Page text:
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On reaching the top of Sharp Edge, I got the camera back out and proceeded to the summit of Blencathra. I was surprised to see so few people at the summit of this excellent hill.

Trig survey marker at the summit of Blencathra:
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Looking towards Knowe Crags from the summit of Blencathra:
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From the summit of Blencathra, I made my way across to the 845m top and then after a short descent, made my way across to Mungrisdale Common.

Heading back towards the 845m top:
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A cross:
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While Blencathra is an outstanding hill, Mungrisdale Common isn’t in my opinion “a hill”. I’m not sure why Wainwright decided to make Mungrisdale Common a Wainwright. According to the Database of British Hills it only has a drop of 2m !!!

Heading out to Mungrisdale Common:
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As I walked across to Mungrisdale Common, I ended up covered in hundreds of midge. I found this really surprising given it was sunny and very hot. Normally the wee bandits don’t like the sun.

Looking towards Skiddaw from the “summit” of Mungrisdale Common:
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I didn’t spend any length of time at Mungrisdale Common before making my way back and on to the next peak of the day, Bannerdale Crags.

Looking back to Blencathra:
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Heading for Bannerdale Crags:
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Sharp Edge from Bannerdale Crags (zoom):
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Blencathra from the summit of Bannerdale Crags:
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Looking towards Bowscale Fell from the summit of Bannerdale Crags:
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From Bannerdale Crags, I skirted round the top of the crags before picking up the main path leading out to Bowscale Fell.

Bannerdale Crags:
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Looking back to Bannerdale Crags:
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Bowscale Fell:
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By the time I reached the summit of Bowscale Fell, I was really feeling the heat and my water was almost finished. A quick check of the map confirmed that I had only circa 3km to go to get back to the starting point.

Looking back towards Blencathra from the summit of Bowscale Fell:
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The descent from Bowscale Fell was mostly straight-forward following a nice, wide track.

Bannerdale Crags, Blencathra and Bowscale Fell from the North-East top of Bowscale Fell:
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Descent towards Mungrisdale:
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The final few hundred metres of descent was however fairly horrible – a steep path down through high bracken.

Steep descent through the bracken to Mungrisdale:
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Always good to finish a walk at a pub :D.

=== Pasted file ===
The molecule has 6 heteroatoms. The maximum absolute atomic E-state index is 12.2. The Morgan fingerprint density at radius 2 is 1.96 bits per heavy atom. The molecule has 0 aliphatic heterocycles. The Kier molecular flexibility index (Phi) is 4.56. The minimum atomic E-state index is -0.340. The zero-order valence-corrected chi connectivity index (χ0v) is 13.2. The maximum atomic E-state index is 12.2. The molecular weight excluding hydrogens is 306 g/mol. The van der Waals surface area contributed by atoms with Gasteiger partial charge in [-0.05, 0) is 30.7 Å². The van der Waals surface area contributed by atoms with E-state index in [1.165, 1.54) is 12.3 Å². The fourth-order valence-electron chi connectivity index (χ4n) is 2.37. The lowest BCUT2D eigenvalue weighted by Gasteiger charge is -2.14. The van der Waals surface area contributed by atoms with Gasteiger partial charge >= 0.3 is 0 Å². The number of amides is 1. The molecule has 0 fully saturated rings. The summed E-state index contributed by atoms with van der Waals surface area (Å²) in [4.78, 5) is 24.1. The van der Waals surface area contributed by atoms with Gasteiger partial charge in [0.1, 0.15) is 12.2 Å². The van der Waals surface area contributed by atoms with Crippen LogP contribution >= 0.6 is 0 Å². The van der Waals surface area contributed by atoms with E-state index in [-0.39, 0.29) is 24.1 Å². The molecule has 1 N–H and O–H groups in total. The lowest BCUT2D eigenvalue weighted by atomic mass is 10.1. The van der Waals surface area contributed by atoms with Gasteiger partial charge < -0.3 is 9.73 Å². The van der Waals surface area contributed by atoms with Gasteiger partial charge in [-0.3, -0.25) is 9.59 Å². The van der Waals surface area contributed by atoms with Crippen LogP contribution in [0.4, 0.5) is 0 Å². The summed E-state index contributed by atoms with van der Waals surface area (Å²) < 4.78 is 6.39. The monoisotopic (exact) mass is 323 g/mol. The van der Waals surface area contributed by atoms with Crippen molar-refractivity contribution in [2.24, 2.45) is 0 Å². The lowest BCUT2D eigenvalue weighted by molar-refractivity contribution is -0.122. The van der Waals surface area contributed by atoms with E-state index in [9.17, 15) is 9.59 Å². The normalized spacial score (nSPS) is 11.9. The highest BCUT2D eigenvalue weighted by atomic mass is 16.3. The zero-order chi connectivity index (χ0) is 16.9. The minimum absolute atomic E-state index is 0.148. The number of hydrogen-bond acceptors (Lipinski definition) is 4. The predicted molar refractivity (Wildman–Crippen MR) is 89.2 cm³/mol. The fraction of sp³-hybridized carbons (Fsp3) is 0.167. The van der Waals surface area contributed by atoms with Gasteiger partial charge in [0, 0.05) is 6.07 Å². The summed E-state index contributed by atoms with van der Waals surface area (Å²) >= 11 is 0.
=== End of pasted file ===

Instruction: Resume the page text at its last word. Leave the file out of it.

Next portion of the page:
It was 27ºC in Mungrisdale - this probably explains why I was feeling the heat on the hill.

Really impressed with Blencathra. A cracking hill!
Last edited by foggieclimber on Thu Jul 11, 2013 9:30 pm, edited 1 time in total.
foggieclimber
 
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Re: Blencathra (via Sharp Edge)

Postby L-Hiking » Thu Jul 11, 2013 9:18 pm

Good to see you south of the border....cracking pictures of Sharp Edge :clap:
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L-Hiking
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Re: Blencathra (via Sharp Edge)

Postby colgregg » Thu Jul 11, 2013 9:28 pm

Great report on a fantastic walk. One bikini calad babe! I encountered four at Scale Force ( accompanied by several lads) . I took my pic of the fall and swiftly moved on. It was atad ovewhelming for an old man ater a 10 mile hike :o
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Re: Blencathra (via Sharp Edge)

Postby stevesey » Fri Jul 12, 2013 10:50 pm

Where's the photo of the Bikini clad babe! ;-)

Good route - have done Sharpe Edge several times - but not the others so pencilling it in for my normal September week.
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Re: Blencathra (via Sharp Edge)

Postby blueyed » Fri Jul 12, 2013 11:53 pm

oh looks like we might have met over there, I am just going to submit my report in a minute :)
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blueyed
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Re: Blencathra (via Sharp Edge)

Postby simon-b » Sun Jul 14, 2013 5:06 pm

Great photos from an excellent day out, FC. I did exactly the same route in May. Mungrisdale and Souther Fell make a really good approach to Sharp Edge, and returning to idyllic Mungrisdale via those last two Wainwrights completes a very nice round. Probably a superior route to the usual walk to Sharp Edge from Scales. As for Mungrisdale Common, Wainwright himself wasn't enthusiastic about it, and recommended that people don't waste time going there! You do get a nice peep through a gap to the hills beyond Derwent Water, en route from Blencathra to the common, though.